Australia: FIFO worker sues mining company after dingo attack left 'hole in her arm' - - PressFrom - Australia
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Australia FIFO worker sues mining company after dingo attack left 'hole in her arm'

08:12  22 october  2019
08:12  22 october  2019 Source:   watoday.com.au

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East Pilbara Telfer Mine , Western Australia. While eating lunch, she was attacked by three dingos , leg severely injured, torn to the bone requiring major surgery[18]. Michelle Robson, a nurse who had just left a job at Alice Springs Hospital was travelling with her partner Ihab Hassan when their car left the

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a large brown dog standing on a beach: Dingos are known to congregate around the Telfer mine site.© File Dingos are known to congregate around the Telfer mine site.

A FIFO worker is suing a West Australian mining company after a pack of dingoes “ate a hole” through her arm during a frenzied attack on the Telfer Gold Mine site last year.

Eureka Lawyers began proceedings against Newcrest Mining, the operator of the Telfer site in the Pilbara region, in the West Australian District Court on behalf of Deborah Rundle on Monday, accusing the company of negligence over the dingo attack.

a woman wearing a black shirt: Deborah Rundle.© Nine News Perth Deborah Rundle.

In the writ, Ms Rundle, who worked as a security guard on the site, said she was eating her lunch near the barbecue area about 1pm on July 18, 2018, when a dingo ran across the table and snatched her a paper bag with her phone in it from her hand.

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“I stepped forward to pick up my phone but saw the dingoes looking at me,” she said.

“I started to back away, facing them, when they attacked me. They grabbed at my arms and legs while I screamed for help.

“The dingoes ate a hole in my right arm just below the elbow and tore at my right leg and my wrist.”

The attack also saw her ankle bit through to the bone.

The writ detailed extensive injuries Ms Rundle suffered as a result of the attack, which included a significant period of time spent at the state trauma ward, and said she had experienced post traumatic stress.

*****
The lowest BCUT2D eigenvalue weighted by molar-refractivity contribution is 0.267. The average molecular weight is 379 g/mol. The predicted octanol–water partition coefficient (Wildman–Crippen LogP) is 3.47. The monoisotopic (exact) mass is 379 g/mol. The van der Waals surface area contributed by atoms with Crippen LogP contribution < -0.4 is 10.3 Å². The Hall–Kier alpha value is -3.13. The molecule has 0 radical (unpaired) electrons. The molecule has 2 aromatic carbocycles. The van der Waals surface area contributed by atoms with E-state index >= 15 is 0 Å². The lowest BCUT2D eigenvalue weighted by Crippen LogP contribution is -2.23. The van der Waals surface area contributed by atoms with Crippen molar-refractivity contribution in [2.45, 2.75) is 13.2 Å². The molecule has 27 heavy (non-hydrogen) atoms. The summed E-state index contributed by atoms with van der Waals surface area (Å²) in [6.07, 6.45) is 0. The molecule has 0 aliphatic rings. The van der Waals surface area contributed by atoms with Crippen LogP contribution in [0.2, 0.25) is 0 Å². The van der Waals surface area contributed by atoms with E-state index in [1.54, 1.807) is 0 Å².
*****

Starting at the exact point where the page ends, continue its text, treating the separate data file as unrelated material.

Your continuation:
Ms Rundle said she had reduced sensation where she had skin grafts to treat her injuries, extensive scarring, restricted movement in her hands and arms, and nightmares after the attack.

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The writ claimed Ms Rundle had incurred significant medical and travel expenses due to the injuries, as well as a loss of income and superannuation due to her inability to work.

Ms Rundle’s lawyer Alex Illich said Newcrest had breached its duty of care to Ms Rundle as an employee in not ensuring proper measures were place to protect workers from dingoes on site.

“This tragic incident was foreseeable and everyone understands the dangers of allowing wild dingoes on site,” he said.

“It is inexcusable that Newcrest had a complete disregard for the safety of workers.”

The writ filed by Eureka Lawyers alleged Newcrest failed to take any adequate or reasonable precautions for the safety of Ms Rundle, and failed to set up fencing or barriers to stop wild dogs entering the site.

In the wake of the attack last year, and after workers raised concerns about dingoes on site, the company held a review of the incident and its wider dingo management program.

At the time, WA Agriculture Minister Alannah MacTiernan said the attack should serve as a "wake-up call" regarding the "increasing problem" of wild dingo populations in regional WA, and workers also spoke out about the scale of the problem at the Tefler site following the attack on Ms Rundle.

One former employee said there was often "at least" 10 dingoes hanging around the site after dark, and referenced the “dingo stick” they were told to carry.

Newcrest Mining did not respond to requests for comment.

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